Run Flat Tyres

Run Flat Tyres

Here is a time when technologically sophisticated thinking rules every facet of our world. There was a time when tyres were always kept under a constant threat of meeting an inflation. However, off late, companies have employed the use of high-end technology to bring a new edge to the tyre models they make.

Known as a ‘run flat tyre’, this is a very specific type of tyre that has arisen from decades of innovation and evolution put together by various companies. The purpose of this tyre format is to ensure that when punctured, the tyre is still able to keep driving at reduced speeds for limited distances.

The origins of this design innovation came somewhere in the early 1900s. It was at this time when a particular tyre model was invented. It had a special sealing on the inside, a fabric coating the inside. Subsequently, it came to known as a tyre protected against blowouts, something that was feared in the 1930s for it was common and dangerous.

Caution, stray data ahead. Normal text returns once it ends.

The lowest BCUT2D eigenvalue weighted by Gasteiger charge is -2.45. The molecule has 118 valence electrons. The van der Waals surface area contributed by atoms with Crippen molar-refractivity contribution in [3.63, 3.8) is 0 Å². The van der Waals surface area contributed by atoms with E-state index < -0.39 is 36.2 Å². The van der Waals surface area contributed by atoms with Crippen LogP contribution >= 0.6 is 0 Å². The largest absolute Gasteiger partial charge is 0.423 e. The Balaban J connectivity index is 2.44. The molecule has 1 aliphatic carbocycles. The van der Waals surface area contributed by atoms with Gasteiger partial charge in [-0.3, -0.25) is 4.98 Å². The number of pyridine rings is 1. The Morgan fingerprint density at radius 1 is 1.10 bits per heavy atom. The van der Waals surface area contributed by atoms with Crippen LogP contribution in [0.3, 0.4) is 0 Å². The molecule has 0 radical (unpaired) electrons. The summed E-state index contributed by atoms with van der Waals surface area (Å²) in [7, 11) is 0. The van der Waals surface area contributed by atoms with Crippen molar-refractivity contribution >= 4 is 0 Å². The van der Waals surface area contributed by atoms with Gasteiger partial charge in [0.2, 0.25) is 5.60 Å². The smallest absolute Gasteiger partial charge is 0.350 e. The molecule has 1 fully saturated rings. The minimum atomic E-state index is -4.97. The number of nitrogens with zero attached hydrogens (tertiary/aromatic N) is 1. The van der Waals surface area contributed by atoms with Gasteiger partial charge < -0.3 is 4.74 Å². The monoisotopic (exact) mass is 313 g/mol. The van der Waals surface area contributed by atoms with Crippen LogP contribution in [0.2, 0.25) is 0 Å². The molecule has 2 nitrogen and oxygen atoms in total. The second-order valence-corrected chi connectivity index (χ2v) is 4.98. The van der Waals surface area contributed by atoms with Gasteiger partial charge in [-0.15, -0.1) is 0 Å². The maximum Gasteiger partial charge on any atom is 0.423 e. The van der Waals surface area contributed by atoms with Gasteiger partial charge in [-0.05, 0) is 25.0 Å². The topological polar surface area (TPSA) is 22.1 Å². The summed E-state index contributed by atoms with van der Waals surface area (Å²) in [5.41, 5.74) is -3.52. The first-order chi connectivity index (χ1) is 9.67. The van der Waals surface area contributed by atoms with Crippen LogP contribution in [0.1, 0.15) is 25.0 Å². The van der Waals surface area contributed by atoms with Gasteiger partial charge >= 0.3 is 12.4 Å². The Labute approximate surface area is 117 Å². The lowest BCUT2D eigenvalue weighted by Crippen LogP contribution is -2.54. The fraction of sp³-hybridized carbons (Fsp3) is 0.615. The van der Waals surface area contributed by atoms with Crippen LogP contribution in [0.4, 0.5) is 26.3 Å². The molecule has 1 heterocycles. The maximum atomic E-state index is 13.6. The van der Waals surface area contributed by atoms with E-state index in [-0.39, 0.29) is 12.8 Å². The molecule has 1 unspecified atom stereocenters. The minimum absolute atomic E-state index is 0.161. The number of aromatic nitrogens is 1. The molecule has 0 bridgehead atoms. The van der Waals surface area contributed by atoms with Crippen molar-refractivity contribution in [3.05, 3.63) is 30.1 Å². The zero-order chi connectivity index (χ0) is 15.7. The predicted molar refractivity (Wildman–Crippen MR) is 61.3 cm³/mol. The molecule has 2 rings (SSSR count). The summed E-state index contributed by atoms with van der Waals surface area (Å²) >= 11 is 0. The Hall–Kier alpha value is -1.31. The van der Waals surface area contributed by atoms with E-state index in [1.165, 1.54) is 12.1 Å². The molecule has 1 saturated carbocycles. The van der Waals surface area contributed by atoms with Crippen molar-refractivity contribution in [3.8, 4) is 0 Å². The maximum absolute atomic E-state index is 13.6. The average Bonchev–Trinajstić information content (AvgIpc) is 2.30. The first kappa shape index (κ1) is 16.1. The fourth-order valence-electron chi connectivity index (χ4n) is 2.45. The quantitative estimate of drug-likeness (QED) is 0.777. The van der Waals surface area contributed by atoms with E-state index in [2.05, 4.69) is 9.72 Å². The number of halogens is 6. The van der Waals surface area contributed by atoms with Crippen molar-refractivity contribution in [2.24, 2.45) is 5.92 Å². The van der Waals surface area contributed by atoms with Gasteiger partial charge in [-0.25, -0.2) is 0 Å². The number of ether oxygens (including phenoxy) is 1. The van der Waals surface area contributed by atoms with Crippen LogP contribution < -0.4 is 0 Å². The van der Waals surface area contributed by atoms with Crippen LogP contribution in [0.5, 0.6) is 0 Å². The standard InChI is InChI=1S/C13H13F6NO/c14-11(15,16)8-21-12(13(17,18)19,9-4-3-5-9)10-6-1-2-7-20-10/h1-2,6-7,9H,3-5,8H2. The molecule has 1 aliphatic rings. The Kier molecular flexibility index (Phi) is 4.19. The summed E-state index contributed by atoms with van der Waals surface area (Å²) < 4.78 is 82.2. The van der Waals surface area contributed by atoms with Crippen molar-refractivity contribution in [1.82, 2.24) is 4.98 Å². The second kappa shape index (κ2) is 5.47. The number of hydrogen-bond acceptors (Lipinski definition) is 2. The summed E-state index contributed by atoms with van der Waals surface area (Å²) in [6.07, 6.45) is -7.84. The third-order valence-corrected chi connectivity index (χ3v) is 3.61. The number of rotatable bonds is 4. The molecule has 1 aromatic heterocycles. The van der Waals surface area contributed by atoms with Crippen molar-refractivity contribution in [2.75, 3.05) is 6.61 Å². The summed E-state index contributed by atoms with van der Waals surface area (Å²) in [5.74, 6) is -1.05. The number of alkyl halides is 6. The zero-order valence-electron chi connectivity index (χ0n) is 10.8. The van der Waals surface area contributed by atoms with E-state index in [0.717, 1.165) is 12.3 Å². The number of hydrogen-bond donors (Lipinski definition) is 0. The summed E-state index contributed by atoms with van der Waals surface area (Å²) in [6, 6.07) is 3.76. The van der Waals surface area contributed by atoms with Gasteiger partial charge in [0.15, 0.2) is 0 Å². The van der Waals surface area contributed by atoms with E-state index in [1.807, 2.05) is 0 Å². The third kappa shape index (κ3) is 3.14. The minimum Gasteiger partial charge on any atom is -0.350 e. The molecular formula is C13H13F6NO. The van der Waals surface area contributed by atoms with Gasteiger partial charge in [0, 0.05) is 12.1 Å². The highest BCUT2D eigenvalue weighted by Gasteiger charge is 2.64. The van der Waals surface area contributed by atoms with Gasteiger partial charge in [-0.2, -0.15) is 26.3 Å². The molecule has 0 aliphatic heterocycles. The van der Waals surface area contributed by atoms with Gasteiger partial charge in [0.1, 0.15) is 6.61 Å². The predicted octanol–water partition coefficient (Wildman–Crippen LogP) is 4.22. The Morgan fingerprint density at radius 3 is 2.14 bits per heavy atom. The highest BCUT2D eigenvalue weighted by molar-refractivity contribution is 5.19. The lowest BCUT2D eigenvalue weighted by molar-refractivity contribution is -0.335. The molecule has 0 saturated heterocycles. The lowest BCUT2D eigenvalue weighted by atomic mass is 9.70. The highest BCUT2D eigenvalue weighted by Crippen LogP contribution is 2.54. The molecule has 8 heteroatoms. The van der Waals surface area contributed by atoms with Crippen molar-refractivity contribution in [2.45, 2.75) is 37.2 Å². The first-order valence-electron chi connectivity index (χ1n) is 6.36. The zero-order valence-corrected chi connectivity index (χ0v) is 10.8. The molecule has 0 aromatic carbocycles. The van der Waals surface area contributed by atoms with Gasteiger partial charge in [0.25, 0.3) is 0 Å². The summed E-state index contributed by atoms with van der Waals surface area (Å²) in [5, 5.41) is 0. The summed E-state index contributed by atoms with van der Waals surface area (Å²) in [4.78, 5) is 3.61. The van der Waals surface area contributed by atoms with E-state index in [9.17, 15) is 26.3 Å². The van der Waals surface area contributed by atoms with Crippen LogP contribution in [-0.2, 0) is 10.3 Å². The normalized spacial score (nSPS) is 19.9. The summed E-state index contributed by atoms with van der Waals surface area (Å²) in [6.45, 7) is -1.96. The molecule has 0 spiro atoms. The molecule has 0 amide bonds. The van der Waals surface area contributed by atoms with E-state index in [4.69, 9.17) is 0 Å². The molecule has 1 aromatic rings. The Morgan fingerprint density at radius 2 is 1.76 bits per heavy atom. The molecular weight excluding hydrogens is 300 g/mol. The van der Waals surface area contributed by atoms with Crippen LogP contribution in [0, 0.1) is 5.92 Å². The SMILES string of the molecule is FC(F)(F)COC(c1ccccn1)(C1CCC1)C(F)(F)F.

In 1934, Michelin introduced a tyre model that was technologically superior, developed specially for local trails and trolleys. The specialty of this tyre lay in the fact that it had a safety rim inside of which. This enabled it to run on a special foam lining if the situation arose where it met with a puncture. This was advertised and marketed as a ‘semi bullet proof’ tyre. Although it was a revolutionary design engineering, it was far too expensive for ordinary automobiles, and ended up being suited for military and specialized vehicles like armored cars.

Today, run flat tyre models are available, and commonly found on light trucks and passenger cars. They allow the vehicle to drive for about 80km at moderate speeds of around 80kmph or less.

Some of these tyre models are made with a ‘self sealing’ technology. In other words, if they undergo a small scale puncture, such as a hole met by a nail or a screw, the tyres are conditioned for a self repairing mechanism that ensures that the loss of air is minimal.

There is another system employed, known as the ‘auxiliary supported’ tyres. Here, there is an additional ring or insert attached to the wheel, meant to sustain the weight of the vehicle in case of loss of pressure.

The benefit of using run flat tyres is the continued mobility in case of situations where the tyre meets some kind of damage, or even a puncture. In other words, the basic necessity of ensuring that the vehicle is in a continued motion, and that it can withstand its motion for a substantial distance at a decent speed after the puncture, is ensured with these run flat tyres.

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